What you eat can also be a huge support as you go through different stages in your life. Your food choices can help reduce PMS, boost fertility, combat stress, make pregnancy easier, and ease the symptoms of menopause. Whatever your age, committing to a healthy diet & daily supplements will help you look and feel your best so that you stay on top of your commitments and enjoy life. Women today face the challenge of a busy lifestyle. It doesn’t matter if you are a successful career woman or a loving mother of 3 we all face the challenge of not having enough time in our day. Here are some simple tips to stay healthy with any schedule!
1. Eating actually controls craving and increases energy
Even if you grab a banana & yogurt as you are running out the door, something is better then nothing. You want to try and have protein with every meal and focus on complex carbohydrates for energy. Some good carbs are baked potatoes, whole-wheat pasta, brown rice, oatmeal, whole grain breads, and bananas boost your “feel-good” serotonin levels without a crash. They also provide plenty of fiber, so you feel full much longer. You never want to go longer then 4 hours without eating so carry some snacks in your purse like raw almonds, or apple slices.
2. Get plenty of “Good Fats”
Rather than cutting fat out of your diet, make smart choices about the types of fat you eat. Saturated fat and trans fat—the “bad fats”—increase your risk for certain diseases, including heart disease and stroke. But polyunsaturated and monounsaturated fats—the “good fats”—actually contribute to your health and vitality, support your mood, and help you maintain a healthy weight. Some good fats are found in things like fish, avocados, coconut oil, and olive oil.
3. Focus on Bone Health
It’s important for women of all ages to eat foods that contribute to strong, healthy bones. Women have a higher risk of osteoporosis than men. But osteoporosis is largely preventable with good nutrition, supplements and exercise. After the age of 30, you stop building bone mass, but you can maintain strong bones at any age. The key is to get enough of the nutrients that support bone health. Calcium and magnesium, in combination with vitamin D, are vital for women’s bone health. Calcium and magnesium needs are higher for people who eat the standard western diet (high consumption of sugar, caffeine, meat, and alcohol and a relatively low consumption of leafy greens and whole grains).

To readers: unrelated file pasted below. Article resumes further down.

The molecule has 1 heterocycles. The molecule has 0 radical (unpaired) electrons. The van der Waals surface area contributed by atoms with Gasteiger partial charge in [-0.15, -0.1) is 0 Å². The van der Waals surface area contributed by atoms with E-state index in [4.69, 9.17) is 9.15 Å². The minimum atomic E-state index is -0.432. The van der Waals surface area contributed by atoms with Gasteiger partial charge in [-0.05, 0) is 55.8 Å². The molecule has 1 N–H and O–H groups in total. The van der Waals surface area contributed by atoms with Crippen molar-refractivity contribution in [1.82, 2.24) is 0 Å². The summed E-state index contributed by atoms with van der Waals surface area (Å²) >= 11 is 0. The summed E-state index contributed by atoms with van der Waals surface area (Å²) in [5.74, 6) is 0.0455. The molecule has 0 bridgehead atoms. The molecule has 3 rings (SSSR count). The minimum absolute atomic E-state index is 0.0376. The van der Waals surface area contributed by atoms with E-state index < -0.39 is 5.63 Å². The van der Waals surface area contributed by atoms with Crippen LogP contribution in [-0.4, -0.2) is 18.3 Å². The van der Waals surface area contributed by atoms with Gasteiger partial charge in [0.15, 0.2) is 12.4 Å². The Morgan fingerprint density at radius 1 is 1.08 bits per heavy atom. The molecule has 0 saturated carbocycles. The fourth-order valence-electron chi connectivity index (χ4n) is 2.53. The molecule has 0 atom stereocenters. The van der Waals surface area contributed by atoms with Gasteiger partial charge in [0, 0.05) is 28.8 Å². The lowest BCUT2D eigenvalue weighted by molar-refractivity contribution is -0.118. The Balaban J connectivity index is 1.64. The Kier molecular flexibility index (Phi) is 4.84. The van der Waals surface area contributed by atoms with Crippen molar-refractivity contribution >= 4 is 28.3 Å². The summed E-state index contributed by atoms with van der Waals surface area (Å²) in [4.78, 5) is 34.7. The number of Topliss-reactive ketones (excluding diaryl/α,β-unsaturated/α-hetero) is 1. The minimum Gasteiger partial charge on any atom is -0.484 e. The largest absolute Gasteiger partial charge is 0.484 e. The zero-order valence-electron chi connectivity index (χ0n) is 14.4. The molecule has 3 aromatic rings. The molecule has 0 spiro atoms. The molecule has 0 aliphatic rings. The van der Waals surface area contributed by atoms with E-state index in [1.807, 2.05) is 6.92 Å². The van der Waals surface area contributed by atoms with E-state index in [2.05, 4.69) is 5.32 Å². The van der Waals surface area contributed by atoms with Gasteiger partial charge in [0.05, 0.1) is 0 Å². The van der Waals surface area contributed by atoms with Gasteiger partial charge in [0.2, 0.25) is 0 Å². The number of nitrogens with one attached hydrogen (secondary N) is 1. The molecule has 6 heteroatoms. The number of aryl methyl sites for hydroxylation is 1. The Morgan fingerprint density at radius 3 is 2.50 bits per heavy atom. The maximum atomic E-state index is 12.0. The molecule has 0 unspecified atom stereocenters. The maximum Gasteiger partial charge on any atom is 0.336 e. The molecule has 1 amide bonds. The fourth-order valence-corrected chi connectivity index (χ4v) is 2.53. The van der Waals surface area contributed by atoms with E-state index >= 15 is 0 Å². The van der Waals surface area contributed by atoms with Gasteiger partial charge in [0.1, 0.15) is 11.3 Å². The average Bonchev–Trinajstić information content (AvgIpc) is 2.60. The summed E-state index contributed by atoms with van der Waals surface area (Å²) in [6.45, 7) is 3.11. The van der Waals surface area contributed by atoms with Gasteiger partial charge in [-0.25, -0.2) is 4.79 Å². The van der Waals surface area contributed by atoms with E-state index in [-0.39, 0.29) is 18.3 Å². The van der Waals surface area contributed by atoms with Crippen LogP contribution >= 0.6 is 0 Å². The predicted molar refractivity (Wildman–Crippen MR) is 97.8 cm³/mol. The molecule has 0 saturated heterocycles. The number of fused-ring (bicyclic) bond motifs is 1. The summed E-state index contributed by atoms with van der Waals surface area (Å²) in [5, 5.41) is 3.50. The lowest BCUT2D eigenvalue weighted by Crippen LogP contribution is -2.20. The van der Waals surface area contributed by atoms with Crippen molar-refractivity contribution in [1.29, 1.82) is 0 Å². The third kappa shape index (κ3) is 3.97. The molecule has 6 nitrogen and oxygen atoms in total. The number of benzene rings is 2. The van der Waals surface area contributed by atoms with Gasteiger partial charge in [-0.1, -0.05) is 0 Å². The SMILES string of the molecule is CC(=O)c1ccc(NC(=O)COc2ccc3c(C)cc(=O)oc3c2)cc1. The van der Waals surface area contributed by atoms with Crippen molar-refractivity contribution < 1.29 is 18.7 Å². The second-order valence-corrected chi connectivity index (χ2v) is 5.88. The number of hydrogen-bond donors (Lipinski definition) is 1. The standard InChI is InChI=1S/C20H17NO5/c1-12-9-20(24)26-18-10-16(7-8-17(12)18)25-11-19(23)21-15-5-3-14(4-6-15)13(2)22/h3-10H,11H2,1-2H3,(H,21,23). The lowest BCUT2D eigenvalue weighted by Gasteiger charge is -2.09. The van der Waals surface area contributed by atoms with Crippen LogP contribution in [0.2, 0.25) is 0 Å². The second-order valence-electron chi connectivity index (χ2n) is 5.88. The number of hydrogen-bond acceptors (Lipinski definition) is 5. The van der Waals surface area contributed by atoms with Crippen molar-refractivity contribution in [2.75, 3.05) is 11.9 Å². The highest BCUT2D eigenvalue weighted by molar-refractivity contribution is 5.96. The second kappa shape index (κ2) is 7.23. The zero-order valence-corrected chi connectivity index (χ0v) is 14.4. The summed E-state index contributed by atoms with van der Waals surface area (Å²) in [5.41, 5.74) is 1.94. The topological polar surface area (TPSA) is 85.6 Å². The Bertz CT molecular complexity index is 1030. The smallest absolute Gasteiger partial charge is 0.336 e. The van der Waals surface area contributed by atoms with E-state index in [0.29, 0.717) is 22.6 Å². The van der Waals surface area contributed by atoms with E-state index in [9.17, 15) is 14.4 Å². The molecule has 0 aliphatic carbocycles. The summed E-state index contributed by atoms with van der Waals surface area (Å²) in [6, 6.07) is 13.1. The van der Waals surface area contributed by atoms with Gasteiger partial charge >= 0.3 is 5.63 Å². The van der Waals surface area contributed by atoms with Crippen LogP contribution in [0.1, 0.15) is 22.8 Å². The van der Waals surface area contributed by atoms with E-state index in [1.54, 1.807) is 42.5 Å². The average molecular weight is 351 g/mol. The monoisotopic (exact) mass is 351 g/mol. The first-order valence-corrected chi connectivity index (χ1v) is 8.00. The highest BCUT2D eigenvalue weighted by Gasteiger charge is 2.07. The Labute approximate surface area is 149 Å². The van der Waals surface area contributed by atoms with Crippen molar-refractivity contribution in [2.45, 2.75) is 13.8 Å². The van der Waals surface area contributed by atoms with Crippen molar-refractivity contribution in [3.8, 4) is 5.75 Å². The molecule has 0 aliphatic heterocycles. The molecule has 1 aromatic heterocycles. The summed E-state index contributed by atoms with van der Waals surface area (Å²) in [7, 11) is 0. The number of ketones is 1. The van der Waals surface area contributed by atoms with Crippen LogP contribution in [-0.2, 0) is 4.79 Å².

4. Ease PMS symptoms
Bloating, cramping, and fatigue experienced the week or so before your period are often due to fluctuating hormones. Diet can play an important role in alleviating these and other symptoms of PMS. Even though you are craving them at the time it’s important to try to avoid sugar, trans fat, & salt. These foods will just aggravate PMS symptoms. Stick to Organic, hormone free dairy products if they are something that you regularly consume in your diet. It’s very important to increase your essential fatty acids because it has been said that these nutrients help with cramps and ease symptoms. Also consider taking a multi vitamin with magnesium, B6, and vitamin E. These supplements are also proven to relieve cramps.
5. Nutrition for pregnancy & breastfeeding
Fats and protein are very important to your baby’s developing brain and nervous system. Stick to lean sources of protein and healthy fats for weight control. It’s a good idea to add an Omega 3 supplement to your daily routine to help with babies eye & brain development. Limit caffeine consumption which has been linked to a higher risk of miscarriage and can interfere with iron absorption. Limit yourself to no more than one caffeinated drink per day. Eat smaller more frequent meals rather than a few large ones. This will help prevent and reduce morning sickness and heartburn. Be cautious about foods that may be harmful to pregnant women. These include soft cheeses, sushi, deli meats, raw sprouts, and fish such as tuna that may contain high levels of mercury.
For women who are breastfeeding
- Keep your caloric consumption a little higher to help your body maintain a steady milk supply.
- Emphasize lean sources of protein and calcium, which are in higher demand during lactation.
- Take prenatal vitamin supplements, which are still helpful during breastfeeding, unless your physician tells you otherwise
- Avoid alcohol, caffeine, and nicotine. Just as with the pregnancy guidelines above, refrain from drinking and smoking, and reduce your caffeine intake.